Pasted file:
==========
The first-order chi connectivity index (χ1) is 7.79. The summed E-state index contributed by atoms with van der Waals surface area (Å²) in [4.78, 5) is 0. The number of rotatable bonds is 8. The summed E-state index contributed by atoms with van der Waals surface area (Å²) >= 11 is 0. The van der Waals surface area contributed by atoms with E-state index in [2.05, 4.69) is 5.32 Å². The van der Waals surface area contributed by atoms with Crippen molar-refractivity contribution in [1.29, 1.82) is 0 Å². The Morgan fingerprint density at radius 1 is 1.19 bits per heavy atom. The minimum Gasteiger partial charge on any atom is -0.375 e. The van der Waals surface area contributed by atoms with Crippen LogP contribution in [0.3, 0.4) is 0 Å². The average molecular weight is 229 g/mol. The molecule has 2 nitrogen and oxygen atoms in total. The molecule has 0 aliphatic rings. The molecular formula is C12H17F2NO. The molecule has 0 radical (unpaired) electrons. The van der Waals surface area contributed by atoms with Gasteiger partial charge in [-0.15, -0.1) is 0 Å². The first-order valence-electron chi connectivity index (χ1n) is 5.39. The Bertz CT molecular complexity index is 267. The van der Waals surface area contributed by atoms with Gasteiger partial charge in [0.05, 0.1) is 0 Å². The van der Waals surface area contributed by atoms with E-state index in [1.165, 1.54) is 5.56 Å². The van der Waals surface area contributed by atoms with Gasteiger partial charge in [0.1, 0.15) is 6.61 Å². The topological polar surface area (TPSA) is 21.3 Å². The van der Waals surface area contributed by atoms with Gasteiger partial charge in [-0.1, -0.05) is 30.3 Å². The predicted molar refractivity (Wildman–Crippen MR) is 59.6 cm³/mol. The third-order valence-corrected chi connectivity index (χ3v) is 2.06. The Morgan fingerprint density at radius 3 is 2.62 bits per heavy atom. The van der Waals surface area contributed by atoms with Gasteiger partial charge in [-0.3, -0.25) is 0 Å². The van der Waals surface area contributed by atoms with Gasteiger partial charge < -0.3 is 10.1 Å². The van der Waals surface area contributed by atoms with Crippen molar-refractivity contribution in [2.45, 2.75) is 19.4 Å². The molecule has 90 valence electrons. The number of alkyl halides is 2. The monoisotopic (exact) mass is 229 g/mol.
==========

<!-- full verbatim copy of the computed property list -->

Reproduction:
The first-order chi connectivity index (χ1) is 7.79. The summed E-state index contributed by atoms with van der Waals surface area (Å²) in [4.78, 5) is 0. The number of rotatable bonds is 8. The summed E-state index contributed by atoms with van der Waals surface area (Å²) >= 11 is 0. The van der Waals surface area contributed by atoms with E-state index in [2.05, 4.69) is 5.32 Å². The van der Waals surface area contributed by atoms with Crippen molar-refractivity contribution in [1.29, 1.82) is 0 Å². The Morgan fingerprint density at radius 1 is 1.19 bits per heavy atom. The minimum Gasteiger partial charge on any atom is -0.375 e. The van der Waals surface area contributed by atoms with Crippen LogP contribution in [0.3, 0.4) is 0 Å². The average molecular weight is 229 g/mol. The molecule has 2 nitrogen and oxygen atoms in total. The molecule has 0 aliphatic rings. The molecular formula is C12H17F2NO. The molecule has 0 radical (unpaired) electrons. The van der Waals surface area contributed by atoms with Gasteiger partial charge in [-0.15, -0.1) is 0 Å². The first-order valence-electron chi connectivity index (χ1n) is 5.39. The Bertz CT molecular complexity index is 267. The van der Waals surface area contributed by atoms with Gasteiger partial charge in [0.05, 0.1) is 0 Å². The van der Waals surface area contributed by atoms with E-state index in [1.165, 1.54) is 5.56 Å². The van der Waals surface area contributed by atoms with Gasteiger partial charge in [0.1, 0.15) is 6.61 Å². The topological polar surface area (TPSA) is 21.3 Å². The van der Waals surface area contributed by atoms with Gasteiger partial charge in [-0.1, -0.05) is 30.3 Å². The predicted molar refractivity (Wildman–Crippen MR) is 59.6 cm³/mol. The third-order valence-corrected chi connectivity index (χ3v) is 2.06. The Morgan fingerprint density at radius 3 is 2.62 bits per heavy atom. The van der Waals surface area contributed by atoms with Gasteiger partial charge in [-0.3, -0.25) is 0 Å². The van der Waals surface area contributed by atoms with Gasteiger partial charge < -0.3 is 10.1 Å². The van der Waals surface area contributed by atoms with Crippen molar-refractivity contribution in [2.45, 2.75) is 19.4 Å². The molecule has 90 valence electrons. The number of alkyl halides is 2. The monoisotopic (exact) mass is 229 g/mol.